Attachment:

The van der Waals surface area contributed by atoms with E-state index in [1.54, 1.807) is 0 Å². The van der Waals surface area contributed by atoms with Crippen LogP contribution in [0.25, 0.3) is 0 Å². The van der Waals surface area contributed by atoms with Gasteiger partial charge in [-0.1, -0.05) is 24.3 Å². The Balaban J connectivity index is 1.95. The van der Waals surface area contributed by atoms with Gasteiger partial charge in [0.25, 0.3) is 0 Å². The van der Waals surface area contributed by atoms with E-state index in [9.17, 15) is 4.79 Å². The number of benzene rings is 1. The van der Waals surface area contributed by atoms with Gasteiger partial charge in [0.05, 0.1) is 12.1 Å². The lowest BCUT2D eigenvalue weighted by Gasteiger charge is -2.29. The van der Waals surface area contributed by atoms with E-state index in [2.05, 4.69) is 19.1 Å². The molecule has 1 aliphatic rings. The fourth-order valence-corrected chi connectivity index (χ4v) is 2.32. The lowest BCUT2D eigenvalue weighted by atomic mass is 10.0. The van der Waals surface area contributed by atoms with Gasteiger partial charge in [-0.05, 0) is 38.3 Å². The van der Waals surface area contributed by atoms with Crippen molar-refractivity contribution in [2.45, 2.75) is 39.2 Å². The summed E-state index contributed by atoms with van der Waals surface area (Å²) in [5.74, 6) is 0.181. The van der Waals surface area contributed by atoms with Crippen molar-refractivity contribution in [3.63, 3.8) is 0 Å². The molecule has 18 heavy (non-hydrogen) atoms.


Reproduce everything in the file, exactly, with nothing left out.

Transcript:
The van der Waals surface area contributed by atoms with E-state index in [1.54, 1.807) is 0 Å². The van der Waals surface area contributed by atoms with Crippen LogP contribution in [0.25, 0.3) is 0 Å². The van der Waals surface area contributed by atoms with Gasteiger partial charge in [-0.1, -0.05) is 24.3 Å². The Balaban J connectivity index is 1.95. The van der Waals surface area contributed by atoms with Gasteiger partial charge in [0.25, 0.3) is 0 Å². The van der Waals surface area contributed by atoms with E-state index in [9.17, 15) is 4.79 Å². The number of benzene rings is 1. The van der Waals surface area contributed by atoms with Gasteiger partial charge in [0.05, 0.1) is 12.1 Å². The lowest BCUT2D eigenvalue weighted by Gasteiger charge is -2.29. The van der Waals surface area contributed by atoms with E-state index in [2.05, 4.69) is 19.1 Å². The molecule has 1 aliphatic rings. The fourth-order valence-corrected chi connectivity index (χ4v) is 2.32. The lowest BCUT2D eigenvalue weighted by atomic mass is 10.0. The van der Waals surface area contributed by atoms with Gasteiger partial charge in [-0.05, 0) is 38.3 Å². The van der Waals surface area contributed by atoms with Crippen molar-refractivity contribution in [2.45, 2.75) is 39.2 Å². The summed E-state index contributed by atoms with van der Waals surface area (Å²) in [5.74, 6) is 0.181. The van der Waals surface area contributed by atoms with Crippen molar-refractivity contribution in [3.63, 3.8) is 0 Å². The molecule has 18 heavy (non-hydrogen) atoms.